3. Why should the Syrian refugees get housing and employment help when homeless veterans are living (and dying) on our streets?
First, let me preface this discussion with the fact that current statistical data on people who are homeless is difficult to obtain because it is very hard to track a very transient population.
The following statistics are from the US Department of Housing and Urban Development’s June 2010 Assessment Report to Congress (2010 AHAR). Retrieved from Substance Abuse and Mental Health Services Administration (SAMHSA).
- On a given night, 407,966 individuals were homeless in shelters, housing programs, or on the streets (this number does not include persons living with family or friends).
- Over the course of a year (October 2009 – September 2010), the 2010 AHAR found that 1,593,150 persons experienced homelessness.
And according to the National Coalition for Homeless Veterans:
- About 12% of the adult homeless population are veterans (or approximately 48,956 on a given night)
- The majority are single, live in urban areas and suffer from mental illness, alcohol and/or substance abuse, or a combination of disorders.
- A large number of displaced and at-risk veterans live with lingering effects of post-traumatic stress disorder (PTSD) and substance abuse, which are compounded by a lack of family and social support networks. Additionally, military occupations and training are not always transferable to the civilian workforce, placing some veterans at a disadvantage when competing for employment.
It is a tragedy that any person has to experience homelessness, let alone those who served their country honorably. My husband is retired from the Air Force so I have a deep respect for all military service members and their families.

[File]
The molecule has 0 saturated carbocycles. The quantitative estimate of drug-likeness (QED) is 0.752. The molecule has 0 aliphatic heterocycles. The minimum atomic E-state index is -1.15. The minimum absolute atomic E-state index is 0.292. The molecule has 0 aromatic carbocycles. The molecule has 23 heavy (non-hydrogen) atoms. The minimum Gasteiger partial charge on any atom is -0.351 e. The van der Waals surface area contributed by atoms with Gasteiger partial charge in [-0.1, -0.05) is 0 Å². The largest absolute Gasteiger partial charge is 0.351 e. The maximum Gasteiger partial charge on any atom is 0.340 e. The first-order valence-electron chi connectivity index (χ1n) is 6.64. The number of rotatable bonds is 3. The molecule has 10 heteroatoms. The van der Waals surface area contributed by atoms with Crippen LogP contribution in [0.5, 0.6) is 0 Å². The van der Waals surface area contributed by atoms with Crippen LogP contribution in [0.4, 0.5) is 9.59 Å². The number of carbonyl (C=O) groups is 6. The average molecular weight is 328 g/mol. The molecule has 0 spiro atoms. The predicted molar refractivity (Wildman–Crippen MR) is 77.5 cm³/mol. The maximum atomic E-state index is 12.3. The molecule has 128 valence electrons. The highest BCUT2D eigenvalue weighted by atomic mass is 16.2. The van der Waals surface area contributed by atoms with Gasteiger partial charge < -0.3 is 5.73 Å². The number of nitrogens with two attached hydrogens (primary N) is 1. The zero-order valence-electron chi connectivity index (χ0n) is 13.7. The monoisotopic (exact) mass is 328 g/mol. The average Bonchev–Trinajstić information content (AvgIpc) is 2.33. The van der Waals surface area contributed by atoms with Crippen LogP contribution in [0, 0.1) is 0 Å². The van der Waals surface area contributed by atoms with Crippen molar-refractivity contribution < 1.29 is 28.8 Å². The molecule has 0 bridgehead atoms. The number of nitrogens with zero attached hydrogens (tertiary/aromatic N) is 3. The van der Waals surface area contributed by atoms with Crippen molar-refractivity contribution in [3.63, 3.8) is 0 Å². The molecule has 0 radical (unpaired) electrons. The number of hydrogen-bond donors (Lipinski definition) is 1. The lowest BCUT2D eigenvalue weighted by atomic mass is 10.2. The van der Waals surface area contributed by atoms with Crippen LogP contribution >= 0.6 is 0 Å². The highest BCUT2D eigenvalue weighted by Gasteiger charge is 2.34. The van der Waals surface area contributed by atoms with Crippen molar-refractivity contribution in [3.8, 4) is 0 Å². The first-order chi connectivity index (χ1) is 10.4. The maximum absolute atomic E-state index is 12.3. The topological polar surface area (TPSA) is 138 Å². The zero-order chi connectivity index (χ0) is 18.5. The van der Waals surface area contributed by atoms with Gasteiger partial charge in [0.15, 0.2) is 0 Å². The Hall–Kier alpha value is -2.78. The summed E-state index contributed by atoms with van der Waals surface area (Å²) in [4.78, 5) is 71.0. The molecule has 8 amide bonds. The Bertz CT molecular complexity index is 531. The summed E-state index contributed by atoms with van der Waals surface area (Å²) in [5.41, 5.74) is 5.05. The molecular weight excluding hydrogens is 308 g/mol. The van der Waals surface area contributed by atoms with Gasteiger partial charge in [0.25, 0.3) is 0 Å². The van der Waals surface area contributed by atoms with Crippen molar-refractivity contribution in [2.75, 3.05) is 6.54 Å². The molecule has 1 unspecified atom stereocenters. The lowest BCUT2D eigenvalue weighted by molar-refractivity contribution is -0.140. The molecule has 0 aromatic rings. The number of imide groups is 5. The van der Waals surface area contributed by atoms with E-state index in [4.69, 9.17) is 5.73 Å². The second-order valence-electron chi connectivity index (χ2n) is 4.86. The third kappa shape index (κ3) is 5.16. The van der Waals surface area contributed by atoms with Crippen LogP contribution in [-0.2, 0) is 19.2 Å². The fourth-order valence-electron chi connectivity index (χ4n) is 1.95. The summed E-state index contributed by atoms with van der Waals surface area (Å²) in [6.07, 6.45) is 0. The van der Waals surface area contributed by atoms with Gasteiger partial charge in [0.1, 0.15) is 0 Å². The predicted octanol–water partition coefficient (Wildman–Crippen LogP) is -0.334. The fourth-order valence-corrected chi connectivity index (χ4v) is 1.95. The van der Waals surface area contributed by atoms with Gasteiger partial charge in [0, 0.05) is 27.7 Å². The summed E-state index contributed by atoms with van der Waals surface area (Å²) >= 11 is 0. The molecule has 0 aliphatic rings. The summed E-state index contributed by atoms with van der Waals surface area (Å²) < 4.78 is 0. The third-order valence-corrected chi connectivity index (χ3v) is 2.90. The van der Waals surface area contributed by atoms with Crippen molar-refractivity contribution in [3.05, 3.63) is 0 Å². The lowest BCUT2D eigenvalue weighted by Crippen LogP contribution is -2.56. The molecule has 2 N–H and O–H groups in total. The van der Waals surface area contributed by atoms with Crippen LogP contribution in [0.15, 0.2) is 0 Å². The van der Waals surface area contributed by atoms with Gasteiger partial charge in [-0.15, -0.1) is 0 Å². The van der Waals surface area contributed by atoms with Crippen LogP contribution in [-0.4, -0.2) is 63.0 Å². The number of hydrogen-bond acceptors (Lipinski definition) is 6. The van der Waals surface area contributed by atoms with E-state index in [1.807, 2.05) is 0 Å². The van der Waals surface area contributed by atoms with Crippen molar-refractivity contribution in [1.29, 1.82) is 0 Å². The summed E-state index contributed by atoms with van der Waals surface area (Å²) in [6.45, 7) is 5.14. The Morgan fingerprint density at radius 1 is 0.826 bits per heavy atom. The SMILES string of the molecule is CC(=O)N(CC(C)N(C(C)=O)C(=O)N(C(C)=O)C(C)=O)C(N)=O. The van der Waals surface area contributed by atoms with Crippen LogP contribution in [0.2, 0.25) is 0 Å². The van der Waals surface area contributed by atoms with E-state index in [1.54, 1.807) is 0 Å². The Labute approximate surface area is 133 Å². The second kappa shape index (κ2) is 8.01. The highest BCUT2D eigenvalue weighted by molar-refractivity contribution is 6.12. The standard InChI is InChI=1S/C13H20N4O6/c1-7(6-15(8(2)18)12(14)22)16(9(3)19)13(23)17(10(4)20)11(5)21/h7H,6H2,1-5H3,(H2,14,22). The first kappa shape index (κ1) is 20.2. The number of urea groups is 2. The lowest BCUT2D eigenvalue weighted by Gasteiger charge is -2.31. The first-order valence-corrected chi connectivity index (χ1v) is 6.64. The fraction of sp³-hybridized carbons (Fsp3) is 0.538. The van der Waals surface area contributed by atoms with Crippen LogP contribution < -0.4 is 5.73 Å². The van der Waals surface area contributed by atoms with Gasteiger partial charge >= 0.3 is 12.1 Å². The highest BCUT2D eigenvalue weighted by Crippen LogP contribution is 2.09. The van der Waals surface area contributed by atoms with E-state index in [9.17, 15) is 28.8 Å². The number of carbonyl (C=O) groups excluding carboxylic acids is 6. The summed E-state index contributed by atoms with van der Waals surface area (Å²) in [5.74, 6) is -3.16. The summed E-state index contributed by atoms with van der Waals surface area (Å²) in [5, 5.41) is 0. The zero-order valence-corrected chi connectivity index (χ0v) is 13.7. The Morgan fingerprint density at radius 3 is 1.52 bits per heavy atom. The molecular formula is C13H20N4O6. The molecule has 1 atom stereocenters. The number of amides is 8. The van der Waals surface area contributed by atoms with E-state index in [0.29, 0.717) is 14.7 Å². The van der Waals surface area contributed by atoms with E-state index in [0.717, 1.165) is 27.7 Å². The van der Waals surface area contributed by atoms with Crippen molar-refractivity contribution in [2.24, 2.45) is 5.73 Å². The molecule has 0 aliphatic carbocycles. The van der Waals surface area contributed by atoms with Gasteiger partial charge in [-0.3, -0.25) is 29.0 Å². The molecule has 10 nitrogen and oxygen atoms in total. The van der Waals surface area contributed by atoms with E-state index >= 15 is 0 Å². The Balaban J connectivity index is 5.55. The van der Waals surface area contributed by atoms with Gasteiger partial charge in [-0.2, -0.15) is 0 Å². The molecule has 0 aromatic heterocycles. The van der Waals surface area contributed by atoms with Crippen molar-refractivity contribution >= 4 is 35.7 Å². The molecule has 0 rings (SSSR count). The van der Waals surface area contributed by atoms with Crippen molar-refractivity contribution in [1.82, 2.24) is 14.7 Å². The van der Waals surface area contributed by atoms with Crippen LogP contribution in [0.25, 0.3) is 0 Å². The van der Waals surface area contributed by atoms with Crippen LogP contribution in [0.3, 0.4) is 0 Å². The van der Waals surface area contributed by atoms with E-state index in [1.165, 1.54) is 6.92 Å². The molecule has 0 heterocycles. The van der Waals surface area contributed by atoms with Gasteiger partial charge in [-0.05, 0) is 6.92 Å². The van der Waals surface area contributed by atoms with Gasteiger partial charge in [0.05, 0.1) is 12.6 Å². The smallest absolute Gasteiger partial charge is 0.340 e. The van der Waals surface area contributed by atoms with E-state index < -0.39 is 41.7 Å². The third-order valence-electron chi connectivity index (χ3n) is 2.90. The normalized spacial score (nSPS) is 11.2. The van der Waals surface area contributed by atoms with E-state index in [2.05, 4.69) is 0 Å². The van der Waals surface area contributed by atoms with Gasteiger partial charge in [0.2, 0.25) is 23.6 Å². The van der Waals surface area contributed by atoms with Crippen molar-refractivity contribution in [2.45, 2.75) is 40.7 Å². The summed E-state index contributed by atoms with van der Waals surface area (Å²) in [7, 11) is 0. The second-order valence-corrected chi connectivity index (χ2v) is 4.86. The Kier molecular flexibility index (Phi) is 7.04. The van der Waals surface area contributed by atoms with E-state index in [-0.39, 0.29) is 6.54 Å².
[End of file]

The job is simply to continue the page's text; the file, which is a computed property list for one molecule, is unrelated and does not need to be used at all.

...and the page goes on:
I don’t think that the Syrian refugees will be getting any entitlements or services not already afforded to homeless veterans.
The VA has specialized homeless programs such as healthcare, job training, and transitional housing. There are also resources available to veterans for mental health and substance abuse. There are also many private organizations dedicated to getting our veterans off the streets.
Don’t get me wrong, the system is not perfect and more resources are needed, but since 2005 the number of homeless veterans has dropped by 70%.
The Syrian refugees need help too.
Most of the refugees fled Syria because their cities and villages were being bombed—destroying homes, schools, markets and infrastructure. It would be a death-sentence to stay there. Over two million refugees have been welcomed into Jordan, Lebanon, and Turkey. The refugee population is growing beyond what Syria’s neighbors can handle and the people are desperately looking for a place to resettle and be safe. We should be welcoming them and not demonizing them.
The political rhetoric and fear-mongering being perpetrated by our government officials (not to mention hateful posts on social media) is appalling. I am all for spirited, respectful discussion of the issues. I respect those who may disagree with every point I’ve made here.
At the end of the day, the fact remains that the refugees are coming whether we like it or not. Let’s not add to their suffering by fearing, hating or discriminating against them. They are human beings and they are suffering. I hope that the Americans they meet are kind, helpful, compassionate, and understanding.